KUALA LUMPUR - Malaysia's longest-serving premier, Tun Dr Mahathir Mohamad, mooted the revival of a council that governed the nation after its deadly May 13, 1969, race riots in his Thursday (June 10) audience with the King.
Dr Mahathir claimed the National Operations Council (Mageran), which was in charge for two years during the last national emergency until 1971, allowed Malaysia's second prime minister, Tun Abdul Razak Hussein, to "solve political problems at the time" by bringing in opposition parties to form a wider Barisan Nasional (BN) ruling coalition that had a stronger majority.
"I believe we can do it again. Since I was there (at the palace), I offered my services (to lead the council). We have ideas but if we are outside the government or have no power, it will be difficult to implement," the 95-year-old chairman of Parti Pejuang Tanah Air told a virtual press conference.
Four decades ago, Mageran was made up of a small group of political leaders from the Alliance coalition, the precursor to BN, and top civil servants that included the police and armed forces chiefs. Dr Mahathir is suggesting that aside from political figures across the divide, a new council can also include relevant experts on the Covid-19 pandemic.
The King, Sultan Abdullah Ahmad Shah, began a series of audiences with party chiefs across the divide on Wednesday.
It is set to culminate in a "special discussion" with the other eight state monarchs on June 16 on the deepening Covid-19 crisis and the state of emergency that is set to expire on Aug 1 after seven months, unless an extension is advised by the government and gains the King's assent.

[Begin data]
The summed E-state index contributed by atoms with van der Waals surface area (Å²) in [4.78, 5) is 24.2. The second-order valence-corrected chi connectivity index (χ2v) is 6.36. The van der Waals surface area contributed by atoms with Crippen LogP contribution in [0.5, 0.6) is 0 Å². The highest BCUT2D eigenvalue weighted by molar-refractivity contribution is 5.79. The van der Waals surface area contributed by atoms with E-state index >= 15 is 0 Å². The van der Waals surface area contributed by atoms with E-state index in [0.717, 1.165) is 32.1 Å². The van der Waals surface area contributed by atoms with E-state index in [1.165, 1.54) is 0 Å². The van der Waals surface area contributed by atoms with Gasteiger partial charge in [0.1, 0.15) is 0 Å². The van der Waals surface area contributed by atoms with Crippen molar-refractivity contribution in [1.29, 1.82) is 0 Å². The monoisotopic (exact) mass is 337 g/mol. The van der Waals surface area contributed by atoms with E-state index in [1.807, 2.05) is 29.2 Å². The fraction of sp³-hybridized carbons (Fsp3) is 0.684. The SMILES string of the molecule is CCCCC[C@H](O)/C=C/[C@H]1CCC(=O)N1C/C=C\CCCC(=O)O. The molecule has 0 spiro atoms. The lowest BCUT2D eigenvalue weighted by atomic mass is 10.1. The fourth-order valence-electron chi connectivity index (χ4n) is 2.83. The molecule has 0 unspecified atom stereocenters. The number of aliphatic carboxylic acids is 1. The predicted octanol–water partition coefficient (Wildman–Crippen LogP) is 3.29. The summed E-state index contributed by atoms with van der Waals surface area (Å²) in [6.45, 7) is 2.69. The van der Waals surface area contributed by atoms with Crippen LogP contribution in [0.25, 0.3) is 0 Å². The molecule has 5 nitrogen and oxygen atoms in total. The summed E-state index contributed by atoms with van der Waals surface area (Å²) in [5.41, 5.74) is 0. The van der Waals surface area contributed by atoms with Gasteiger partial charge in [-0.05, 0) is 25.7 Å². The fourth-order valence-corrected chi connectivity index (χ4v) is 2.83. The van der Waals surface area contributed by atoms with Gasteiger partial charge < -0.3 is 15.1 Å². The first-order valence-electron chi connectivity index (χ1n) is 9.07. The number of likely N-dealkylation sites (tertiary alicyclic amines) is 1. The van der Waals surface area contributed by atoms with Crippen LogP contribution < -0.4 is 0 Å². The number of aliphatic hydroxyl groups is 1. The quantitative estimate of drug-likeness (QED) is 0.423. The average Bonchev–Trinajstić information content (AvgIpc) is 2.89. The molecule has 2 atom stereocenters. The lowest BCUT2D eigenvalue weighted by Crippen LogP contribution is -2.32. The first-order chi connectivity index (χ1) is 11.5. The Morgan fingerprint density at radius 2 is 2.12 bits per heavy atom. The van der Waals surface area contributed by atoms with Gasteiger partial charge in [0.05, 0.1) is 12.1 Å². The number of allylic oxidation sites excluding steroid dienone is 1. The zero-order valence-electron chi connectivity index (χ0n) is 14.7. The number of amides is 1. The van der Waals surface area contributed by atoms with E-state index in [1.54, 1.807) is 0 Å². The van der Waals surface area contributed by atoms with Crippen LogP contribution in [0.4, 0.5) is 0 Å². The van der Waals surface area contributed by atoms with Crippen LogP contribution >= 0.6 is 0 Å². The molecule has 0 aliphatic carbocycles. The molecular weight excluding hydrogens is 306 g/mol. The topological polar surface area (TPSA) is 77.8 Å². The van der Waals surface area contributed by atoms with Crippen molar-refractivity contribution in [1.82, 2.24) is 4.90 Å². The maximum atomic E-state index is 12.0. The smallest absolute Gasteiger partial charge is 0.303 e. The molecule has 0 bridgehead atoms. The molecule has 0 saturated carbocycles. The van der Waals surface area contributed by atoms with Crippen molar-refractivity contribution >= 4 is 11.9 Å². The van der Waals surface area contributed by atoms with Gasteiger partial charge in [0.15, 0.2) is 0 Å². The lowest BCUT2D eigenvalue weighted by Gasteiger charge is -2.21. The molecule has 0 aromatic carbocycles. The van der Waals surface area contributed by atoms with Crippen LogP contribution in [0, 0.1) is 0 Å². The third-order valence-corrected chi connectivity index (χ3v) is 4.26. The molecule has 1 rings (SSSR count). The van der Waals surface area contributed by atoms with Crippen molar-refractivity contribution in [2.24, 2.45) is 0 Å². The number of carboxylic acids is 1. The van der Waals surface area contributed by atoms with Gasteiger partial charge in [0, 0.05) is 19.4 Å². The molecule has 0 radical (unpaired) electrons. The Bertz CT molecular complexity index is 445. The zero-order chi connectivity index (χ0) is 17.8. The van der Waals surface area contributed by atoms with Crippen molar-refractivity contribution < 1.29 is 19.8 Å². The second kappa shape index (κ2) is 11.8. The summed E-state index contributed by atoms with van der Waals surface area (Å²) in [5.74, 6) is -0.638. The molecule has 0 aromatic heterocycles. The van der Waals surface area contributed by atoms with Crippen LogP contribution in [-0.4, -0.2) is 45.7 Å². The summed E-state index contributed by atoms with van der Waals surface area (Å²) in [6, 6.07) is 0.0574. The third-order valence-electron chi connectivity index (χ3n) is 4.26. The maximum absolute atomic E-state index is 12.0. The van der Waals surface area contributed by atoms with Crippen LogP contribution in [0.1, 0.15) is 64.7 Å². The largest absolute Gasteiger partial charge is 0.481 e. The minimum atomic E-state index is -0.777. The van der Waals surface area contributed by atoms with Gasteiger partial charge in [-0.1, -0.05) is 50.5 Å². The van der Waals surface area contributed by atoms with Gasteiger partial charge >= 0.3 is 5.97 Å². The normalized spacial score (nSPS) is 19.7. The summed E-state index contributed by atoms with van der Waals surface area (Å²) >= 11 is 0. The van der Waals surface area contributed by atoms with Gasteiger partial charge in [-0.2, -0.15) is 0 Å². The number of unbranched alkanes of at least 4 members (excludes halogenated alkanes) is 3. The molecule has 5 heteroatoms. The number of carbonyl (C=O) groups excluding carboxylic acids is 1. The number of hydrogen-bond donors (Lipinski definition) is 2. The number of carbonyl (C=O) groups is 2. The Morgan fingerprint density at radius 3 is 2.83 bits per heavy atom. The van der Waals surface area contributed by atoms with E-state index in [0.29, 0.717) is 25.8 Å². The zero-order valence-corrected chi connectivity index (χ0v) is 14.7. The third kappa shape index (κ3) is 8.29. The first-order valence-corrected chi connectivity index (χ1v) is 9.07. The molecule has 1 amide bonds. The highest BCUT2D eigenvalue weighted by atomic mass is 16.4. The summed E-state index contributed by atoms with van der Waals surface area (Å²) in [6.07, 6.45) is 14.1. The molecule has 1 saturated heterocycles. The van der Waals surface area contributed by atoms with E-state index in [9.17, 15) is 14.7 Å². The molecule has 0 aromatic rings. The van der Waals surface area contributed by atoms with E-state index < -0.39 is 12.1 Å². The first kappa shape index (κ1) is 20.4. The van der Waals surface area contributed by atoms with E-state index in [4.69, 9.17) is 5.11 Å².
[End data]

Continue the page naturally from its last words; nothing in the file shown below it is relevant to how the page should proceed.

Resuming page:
The emergency was imposed on Jan 12 with Prime Minister Muhyiddin Yassin's administration saying it was needed to deal with the Covid-19 pandemic.
Dr Mahathir led the country for 24 years across two stints and is Tan Sri Muhyiddin's immediate predecessor.
The veteran politician said although "the King didn't reject" the idea for Mageran, he doubted that the special operations council would be reconstituted because "the government must suggest it to the King, but from the offing they have said we don't need it and everything is fine."
On Wednesday night, Mr Muhyidin's principal private secretary, Mr Marzuki Mohamad, posted a 10-minute video on Facebook claiming that though there were suggestions for Mageran to be formed again, it was not necessary.
The aide said the current situation "far differs" from the post-election riots of 1969, widely considered as Malaysia's darkest period.
"First, we are not facing a security emergency, but a health emergency. Second, we have a functioning Cabinet," he said.
"Once we have achieved herd immunity by the end of the year... we will be seeing a more vibrant political and democratic process. Not just Parliament sitting, even a general election can be held."
Dr Mahathir said he disagreed with the prospect of an election when raised by the King, even if it were held next year, as last year's Sabah state election showed how Covid-19 infections would spike in such an event.
Malaysia has failed to recover from the surge after the September polls, and is in the midst of a lockdown after its deadliest month of the Covid-19 pandemic so far.
The month of May saw all-time deaths nearly double to over 3,000, and the number of active cases and intensive care unit utilisation are now at record highs.
Leaders from Parti Islam SeMalaysia (PAS) and the Malaysian Chinese Association - both of which are part of the Muhyiddin administration - and Parti Warisan Sabah also had audiences with the ruler on Thursday.
This followed Wednesday's meetings involving the three party chiefs in Opposition Leader Anwar Ibrahim's Pakatan Harapan (PH) coalition.
PH wants an end to the emergency as the coronavirus outbreak has only worsened since it was proclaimed.
PAS deputy president Tuan Ibrahim Tuan Man said in a statement after his audience that the party remains committed to the current government and "continues to support the stance taken to tackle the Covid-19 pandemic".